When your Airbnb guest won’t leave
It’s a steamy afternoon in August, and Kristen Lang sits, frazzled and deflated, on the patio at Ponce’s, hoping to cool her exasperation with a margarita.
When her husband moved out two years ago, leaving Lang (a stay-at-home mom) with no reliable income, she started renting out a room in her home through Airbnb. The experience had been positive, until now. Her most recent guests have refused to leave, and for the past two months, Lang’s life has revolved around trying to extricate the two women from her guestroom. “I don’t want to fight about money, I just want them out of my house,” she tells me. “I feel like a prisoner in my own home.”
It began back in January, when a couple whose Airbnb profile is listed as “Alfred and Sharon” contacted Lang through the online community marketplace about her room for rent. “We are signed up for Airbnb but we are looking for a month’s stay for our daughter and her girlfriend who are moving to San Diego and will be looking for jobs,” the message began. Their intention was to pay for their daughter Lori, 38, and her girlfriend Jesse, 30, to stay for one month, “to help them out.”
Lang checked out Alfred and Sharon’s profile, and saw only positive reviews from past connections made through the site. “I thought, okay, they seem like standup people.”
The guests arrived on February 7. “They seemed nice,” Lang recalls. “They were both applying for jobs, and I had two cars that were running at the time, so I loaned them my Jeep so they could drive around and find work. In exchange, I asked them to pick up my child from school every once in a while when I was working.” Lang has a 12-year-old son. She and her now ex-husband assumed guardianship of the boy when his mother — Mr. Lang’s sister — died from breast cancer.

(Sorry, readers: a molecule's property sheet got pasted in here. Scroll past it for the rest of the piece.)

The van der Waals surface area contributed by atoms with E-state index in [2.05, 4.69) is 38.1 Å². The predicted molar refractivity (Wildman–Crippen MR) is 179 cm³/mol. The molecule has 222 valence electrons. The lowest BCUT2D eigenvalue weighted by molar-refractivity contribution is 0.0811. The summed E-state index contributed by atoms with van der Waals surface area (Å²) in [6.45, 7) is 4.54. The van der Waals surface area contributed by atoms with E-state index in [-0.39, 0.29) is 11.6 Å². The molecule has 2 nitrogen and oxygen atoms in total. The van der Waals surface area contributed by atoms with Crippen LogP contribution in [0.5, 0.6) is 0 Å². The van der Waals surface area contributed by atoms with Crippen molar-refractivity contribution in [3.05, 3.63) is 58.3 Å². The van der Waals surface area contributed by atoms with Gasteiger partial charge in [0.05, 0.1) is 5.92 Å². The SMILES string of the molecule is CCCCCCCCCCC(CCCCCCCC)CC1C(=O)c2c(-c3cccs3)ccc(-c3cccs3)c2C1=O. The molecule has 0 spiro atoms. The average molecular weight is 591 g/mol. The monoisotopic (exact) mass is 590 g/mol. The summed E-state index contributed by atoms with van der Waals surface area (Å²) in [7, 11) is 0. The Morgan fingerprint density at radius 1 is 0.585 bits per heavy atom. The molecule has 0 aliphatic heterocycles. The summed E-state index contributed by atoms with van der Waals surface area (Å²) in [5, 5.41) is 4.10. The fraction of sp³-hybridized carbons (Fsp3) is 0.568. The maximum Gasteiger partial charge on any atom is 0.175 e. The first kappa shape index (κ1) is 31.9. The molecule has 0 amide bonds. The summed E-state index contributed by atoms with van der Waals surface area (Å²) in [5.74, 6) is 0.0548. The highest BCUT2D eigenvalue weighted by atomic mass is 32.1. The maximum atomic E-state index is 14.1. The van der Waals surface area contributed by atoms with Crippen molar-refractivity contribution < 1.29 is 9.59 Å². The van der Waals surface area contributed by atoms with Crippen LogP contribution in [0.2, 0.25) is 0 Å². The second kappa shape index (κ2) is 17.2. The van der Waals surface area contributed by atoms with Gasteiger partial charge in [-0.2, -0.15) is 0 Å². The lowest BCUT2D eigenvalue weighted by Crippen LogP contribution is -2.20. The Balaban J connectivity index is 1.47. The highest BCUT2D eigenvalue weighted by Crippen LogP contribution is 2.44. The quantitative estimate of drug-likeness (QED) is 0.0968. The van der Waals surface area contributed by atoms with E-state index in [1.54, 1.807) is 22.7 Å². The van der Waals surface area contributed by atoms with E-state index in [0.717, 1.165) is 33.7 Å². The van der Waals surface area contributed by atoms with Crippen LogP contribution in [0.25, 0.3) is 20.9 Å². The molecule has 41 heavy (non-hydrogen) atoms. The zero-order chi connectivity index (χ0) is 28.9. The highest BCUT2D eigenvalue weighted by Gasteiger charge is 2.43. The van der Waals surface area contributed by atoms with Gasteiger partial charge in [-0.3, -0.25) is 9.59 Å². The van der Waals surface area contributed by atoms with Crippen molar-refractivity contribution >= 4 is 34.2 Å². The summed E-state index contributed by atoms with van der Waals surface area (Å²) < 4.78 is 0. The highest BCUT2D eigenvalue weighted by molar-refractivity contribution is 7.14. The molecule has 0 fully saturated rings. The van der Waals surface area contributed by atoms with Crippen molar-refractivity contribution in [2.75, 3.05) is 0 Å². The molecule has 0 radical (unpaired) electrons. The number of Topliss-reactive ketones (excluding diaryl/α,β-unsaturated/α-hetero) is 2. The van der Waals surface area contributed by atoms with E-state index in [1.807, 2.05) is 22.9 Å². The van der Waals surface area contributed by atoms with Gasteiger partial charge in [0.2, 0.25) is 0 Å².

When the originally agreed-upon month was up, Lang says, “Alfred and Sharon asked to avoid the Airbnb fees and just pay the $975 directly.” On April 7, Alfred and Sharon sent a check, along with a note that they would no longer be paying for their daughter, whose stay was already a month longer than anticipated. “May rolls around, and I get an envelope, late, with only $700 cash in it,” Lang says.
Lang says that Lori had managed to get a job as an Aflac insurance agent, but in order to do so, she’d had to hit up her parents for money to cover multiple fees (insurance license, business cards, etc.). This is why, they claimed, when it came time to pay at the beginning of June, the women were empty-handed. “They apologized profusely with their heads hung low in my living room,” Lang says. “And I’m, like, um, okay. What’s going to happen here? What are you going to do? And they say, well, ‘Jesse’s trying to get disability for her back.’” Then the women suggested what Lang considered to be a scam. They said, “If you write us an eviction notice, we’ll tell the welfare office that we’re going to be evicted, and they’ll give us money.”
Lang doesn’t own her house in South Park, and her landlord of 11 years was unaware that she’d begun subletting one of the rooms. When she told him about the situation, he did not want to get involved. “He said, ‘I’m so sorry, Kristen, but I told you to put people on the lease.’ He scolded me like a dad, but he’s worried about me, he cares about me.”
Because the women were subtenants, and the agreement was made with Lang and not her landlord, it was her situation to resolve. She was still on friendly terms with her guests, but their request for her to go through the motions of eviction for the sake of extracting money sounded a lot like fraud. Lang says that when she expressed this concern, Lori and Jesse stopped talking to her. “I would ask them what they were going to do to make up rent, and I got no response. They were hiding in their room.”